Re the redundancy, every binary literal is named twice. Redundancy in code is a bad habit, a source of countless bugs, and should be avoided at almost all costs. Every time you see something stated twice in your code you should react, and ponder what to do to get rid of  this doubly stated thing. In the current case it is easy. First determine the segment values. Then, if it's common cathode negate that established value.

Taking care of all those in one go, here's my suggestion (not tested):

``` unsigned char segmentValues[] = {
//-GFEDCBA
0b00111111,
0b00000110,
0b01011011,
0b01001111,
0b01100110,
0b01101101,
0b01111101,
0b00000111,
0b01111111,
0b01101111
};

unsigned char DigitTo7SegmentEncoder(unsigned char digit, unsigned char commonCathode)
{
unsigned char SegmentValue = segmentValues[digit];

if (commonCathode) {
SegmentValue = ~SegmentValue;
}

return SegmentValue;
}```

Re the ISR:

When incrementing variables with carry I dislike to test for equalness. In the ISR you do this for seconds and minutes, but surprisingly not for hours where an inequality test is actually used. I would prefer the inequality to be used in all three cases.

I would also not reset to zero, but subtract the exact amount of seconds that was carried over to minutes. In your current code this might not make any difference, but getting into that habit will possibly have you avoid nasty bugs in the future.

I dislike the mixing of how you give the "wrap values": 60 secs, 60 minutes but 23 hours rather than 24. This is no bug but makes the code inconsistent for any reader. Use the same principle all the way - either 59/59/23 or 60/60/24. The  latter seems more natural for me.

Finally, be consistent with "gullwing bracketing". My recommendation is to use it always for if's and while's. Good habit for avoiding spurious bugs in the future. (You are free to dislike how I place those gullwings, but note that I'm consistent with it.)

Here's my suggestion, again untested:

```ISR(TIMER1_COMPA_vect)
{
seconds++;

if(seconds >= 60) {
seconds -= 60;
minutes++;
}

if(minutes >= 60) {
minutes -= 60;
hours++;
}

if(hours >= 24) {
hours -= 24;
}
}```

As of January 15, 2018, Site fix-up work has begun! Now do your part and report any bugs or deficiencies here

No guarantees, but if we don't report problems they won't get much of  a chance to be fixed! Details/discussions at link given just above.

"Some questions have no answers."[C Baird] "There comes a point where the spoon-feeding has to stop and the independent thinking has to start." [C Lawson] "There are always ways to disagree, without being disagreeable."[E Weddington] "Words represent concepts. Use the wrong words, communicate the wrong concept." [J Morin] "Persistence only goes so far if you set yourself up for failure." [Kartman]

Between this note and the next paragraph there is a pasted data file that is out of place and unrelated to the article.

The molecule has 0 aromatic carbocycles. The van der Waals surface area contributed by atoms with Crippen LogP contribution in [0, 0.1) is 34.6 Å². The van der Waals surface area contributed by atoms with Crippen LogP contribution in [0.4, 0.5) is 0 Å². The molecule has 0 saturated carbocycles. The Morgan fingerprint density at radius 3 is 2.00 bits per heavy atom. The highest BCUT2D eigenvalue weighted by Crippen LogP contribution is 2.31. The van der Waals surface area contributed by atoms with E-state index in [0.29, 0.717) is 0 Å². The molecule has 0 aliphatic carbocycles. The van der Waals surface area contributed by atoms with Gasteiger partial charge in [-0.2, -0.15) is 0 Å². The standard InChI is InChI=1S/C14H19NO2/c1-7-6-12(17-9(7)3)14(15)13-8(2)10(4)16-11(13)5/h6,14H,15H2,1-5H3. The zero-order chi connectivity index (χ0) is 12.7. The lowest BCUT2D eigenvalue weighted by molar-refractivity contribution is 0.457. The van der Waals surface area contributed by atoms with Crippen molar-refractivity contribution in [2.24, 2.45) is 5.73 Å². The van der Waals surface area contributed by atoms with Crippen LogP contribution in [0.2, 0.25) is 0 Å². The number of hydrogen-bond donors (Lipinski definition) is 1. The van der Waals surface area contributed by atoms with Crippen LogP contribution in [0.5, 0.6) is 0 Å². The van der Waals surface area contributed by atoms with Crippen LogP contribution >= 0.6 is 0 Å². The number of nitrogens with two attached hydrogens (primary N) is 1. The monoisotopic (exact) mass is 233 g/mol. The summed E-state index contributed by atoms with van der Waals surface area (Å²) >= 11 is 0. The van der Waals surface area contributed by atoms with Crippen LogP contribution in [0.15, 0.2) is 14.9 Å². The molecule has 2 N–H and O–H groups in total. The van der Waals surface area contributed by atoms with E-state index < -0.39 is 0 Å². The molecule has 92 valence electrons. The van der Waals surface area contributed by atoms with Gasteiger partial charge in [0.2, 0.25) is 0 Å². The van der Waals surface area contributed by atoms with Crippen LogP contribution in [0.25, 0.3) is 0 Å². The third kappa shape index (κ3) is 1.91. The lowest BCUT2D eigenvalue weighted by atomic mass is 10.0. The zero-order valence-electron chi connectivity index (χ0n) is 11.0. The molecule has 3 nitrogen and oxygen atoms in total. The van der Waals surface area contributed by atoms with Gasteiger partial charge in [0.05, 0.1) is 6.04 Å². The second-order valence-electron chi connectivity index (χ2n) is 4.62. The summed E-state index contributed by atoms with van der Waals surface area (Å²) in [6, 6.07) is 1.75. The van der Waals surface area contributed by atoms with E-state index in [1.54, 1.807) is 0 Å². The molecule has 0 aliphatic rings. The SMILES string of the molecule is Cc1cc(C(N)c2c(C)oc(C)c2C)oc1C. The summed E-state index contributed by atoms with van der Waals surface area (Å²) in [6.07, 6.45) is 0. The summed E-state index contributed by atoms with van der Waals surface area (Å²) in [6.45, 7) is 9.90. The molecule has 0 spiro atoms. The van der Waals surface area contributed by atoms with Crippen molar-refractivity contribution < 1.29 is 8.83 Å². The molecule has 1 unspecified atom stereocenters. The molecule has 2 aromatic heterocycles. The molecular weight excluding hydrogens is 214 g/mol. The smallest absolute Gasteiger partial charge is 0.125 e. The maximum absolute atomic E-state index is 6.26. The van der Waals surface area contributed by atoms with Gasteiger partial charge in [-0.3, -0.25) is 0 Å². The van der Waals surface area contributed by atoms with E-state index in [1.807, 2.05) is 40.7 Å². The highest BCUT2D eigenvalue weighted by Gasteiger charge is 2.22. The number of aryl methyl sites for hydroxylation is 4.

Last Edited: Wed. Dec 23, 2015 - 01:11 PM

JohanEkdahl wrote:
a lookup-table seems a lot more handy.

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3. Wrong baud rate is usually due to not running at the speed you thought; check by blinking a LED to see if you get the speed you expected
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I modified the program from your suggestions.

But,I get below errors/Warnings while compiling in Atmel Studio 6.1.Sorry if i am asking some very simple questions.I tried to google it but could not fix it.

Warning    1    #warning "This file has been moved to <util/delay.h>." [-Wcpp]
Warning    2    unused variable 'segmentValues' [-Wunused-variable]
Error         3    'segmentValues' undeclared (first use in this function)
Warning    4    each undeclared identifier is reported only once for each function it appears in

#define F_CPU    4000000UL
#include <avr/delay.h>
#include <avr/io.h>
#include <avr/interrupt.h>

volatile unsigned char hours = 0;
volatile unsigned char minutes = 0;
volatile unsigned char seconds = 0;

unsigned char DigitTo7SegEncoder(unsigned char digit, unsigned char commonCathode);

int main(void)
{
DDRB = 0xFF;
DDRC = 0x3F;
PORTC = 0xFF;
unsigned char segmentValues[] = {0x3F,0x06,0x5B,0X4F,0X66,0x6D,0x7D,0x07,0x7F,0x6F};
TCCR1B = (1<<CS12|1<<WGM12);
OCR1A = 15625-1;
TIMSK = 1<<OCIE1A;
sei();

while(1)
{
/* Set Minutes when PORTC Pin 6 Switch is Pressed*/
if((PINC & 0x40) == 0 )
{
_delay_ms(200);
if(minutes < 59)
minutes++;
else
minutes = 0;
}
/* Set Hours when PORTC Pin 7 Switch is Pressed*/
if((PINC & 0x80) == 0 )
{
_delay_ms(200);
if(hours < 23)
hours++;
else
hours = 0;
}

PORTB = DigitTo7SegEncoder(seconds%10,1);
PORTC = ~0x01;
PORTB = DigitTo7SegEncoder(seconds/10,1);
PORTC = ~0x02;
PORTB = DigitTo7SegEncoder(minutes%10,1);
PORTC = ~0x04;
PORTB = DigitTo7SegEncoder(minutes/10,1);
PORTC = ~0x08;
PORTB = DigitTo7SegEncoder(hours%10,1);
PORTC = ~0x10;
PORTB = DigitTo7SegEncoder(hours/10,1);
PORTC = ~0x20;

}
return 0;
}

unsigned char DigitTo7SegmentEncoder(unsigned char digit, unsigned char commonCathode)
{
unsigned char SegmentValue = segmentValues[digit];

if (commonCathode) {
SegmentValue = ~SegmentValue;
}